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Taunting Death–Funeral Sermon

In Memoriam+Esther…

St. Peter Lutheran Church

Isaiah 61:1-4, 10-11; 1 Corinthians 15:50-57, St. Luke 2

August 30, 2012

“Taunting Death”


Dear John,

John Jr., George, Jennifer,

Esther’s brother George, grandkids, family, friends,

Members of St. Peter:


Grace and Peace to you from God our Father and the Lord Jesus Christ.


God’s Word for our comfort this morning is from St. Paul’s letter to the Christian Church in the city of Corinth: Death is swallowed up in victory.  O death, where is your victory?  O death, where is your sting? (1 Corinthians 15:56)


Since Esther and John had two boys and a girl, I am sure that you know what taunting is.  I am sure that you and Esther heard your share of it around the house.  Oh, the joy of taunting your siblings when they get in trouble and they can’t do anything about it.  When one kid gets in trouble, and the other waits until dad or mom isn’t looking and then says, “Ha ha, nah nah nah nah nah nah,” and the other kid hits him and gets in trouble again!


Of course that’s a sin.  Jesus wants us to love our enemies, not to mention our brother and sister, as I’m sure at one time or another mom probably told you. 


But there is a right time to taunt and gloat.  Not when we win a battle and get glory, but when God does.  God will shout in triumph over his enemies on judgment day.  And in the verse from First Corinthians, St. Paul, a man just like us, is taunting and bragging over death and the devil.  Death is swallowed up in victory.  O death, where is your victory?  O death, where is your sting?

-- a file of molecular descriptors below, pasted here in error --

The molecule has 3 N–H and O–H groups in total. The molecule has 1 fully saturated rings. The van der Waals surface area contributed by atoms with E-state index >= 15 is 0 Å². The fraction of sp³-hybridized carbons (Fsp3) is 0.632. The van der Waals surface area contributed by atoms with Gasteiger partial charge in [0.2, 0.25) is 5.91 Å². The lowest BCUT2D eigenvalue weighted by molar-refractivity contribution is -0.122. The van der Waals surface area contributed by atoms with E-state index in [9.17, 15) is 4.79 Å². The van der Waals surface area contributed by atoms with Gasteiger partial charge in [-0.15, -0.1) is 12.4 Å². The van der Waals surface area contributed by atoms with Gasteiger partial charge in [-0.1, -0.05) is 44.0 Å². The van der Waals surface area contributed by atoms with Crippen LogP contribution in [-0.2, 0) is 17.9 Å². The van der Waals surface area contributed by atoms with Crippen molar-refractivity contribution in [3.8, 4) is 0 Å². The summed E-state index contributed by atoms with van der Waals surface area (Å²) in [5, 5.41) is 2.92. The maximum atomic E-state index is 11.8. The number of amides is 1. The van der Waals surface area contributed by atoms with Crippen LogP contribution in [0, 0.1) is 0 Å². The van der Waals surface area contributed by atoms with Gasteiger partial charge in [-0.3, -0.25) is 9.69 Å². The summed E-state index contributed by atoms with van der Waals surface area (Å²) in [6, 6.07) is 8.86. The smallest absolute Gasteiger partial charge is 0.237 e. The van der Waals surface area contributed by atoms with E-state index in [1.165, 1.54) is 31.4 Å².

To say something like that you are either crazy, or kidding yourself, or you have something amazing within you that is almost scary that the world and human beings can’t understand.


What is it people say?  ‘Your mouth shouldn’t write checks your body can’t cash.’  If I’m going to pick a fight with someone or taunt them, I better be sure I will win. 


If I’m going to pick a fight with death and the devil, I’d better be pretty certain that they won’t be able to take me.


Today, hasn’t death won a victory? 


From what I’ve seen from spending time with you, your family is a happy one with a treasure chest of happy memories.  Even though I only saw a little bit of your life together, it is still true that you have had much happiness as a family, much to be thankful for.  And I know from the time I got to spend with Esther what a comforting, beautiful person she was to me, so how much more to you?


None of us were ready for her to be taken away now.  Yet here we are, missing her.  Now we have to live, but now a huge source of happiness and joy for you is gone.  So how can we say, “O death, where is your sting?”  How can we taunt death, as though it is beaten?


Thanks be to God, who gives us the victory through our Lord Jesus Christ.


Those words are said a lot, so they are easy to ignore, but let us hear God again: 


The sting of death is sin, and the power of sin is the law.  But thanks be to God, who gives us the victory through our Lord Jesus Christ.


Those are easy words to read and say, but impossible for us to believe, apart from the miracle of God’s Spirit raising us from unbelief to faith, from eternal death to eternal life.  Believing in Jesus as our Savior is easy as long as the weather is fair and the seas are calm, but when the seas are rough, then we start to cry out, “Jesus, don’t you care if we drown?”  Or like the apostles and Peter, we falter in the time of darkness and then we lock ourselves in a room, forgetting that Jesus told us that He was going to suffer and be abused and mocked and crucified, and then rise from the dead on the third day.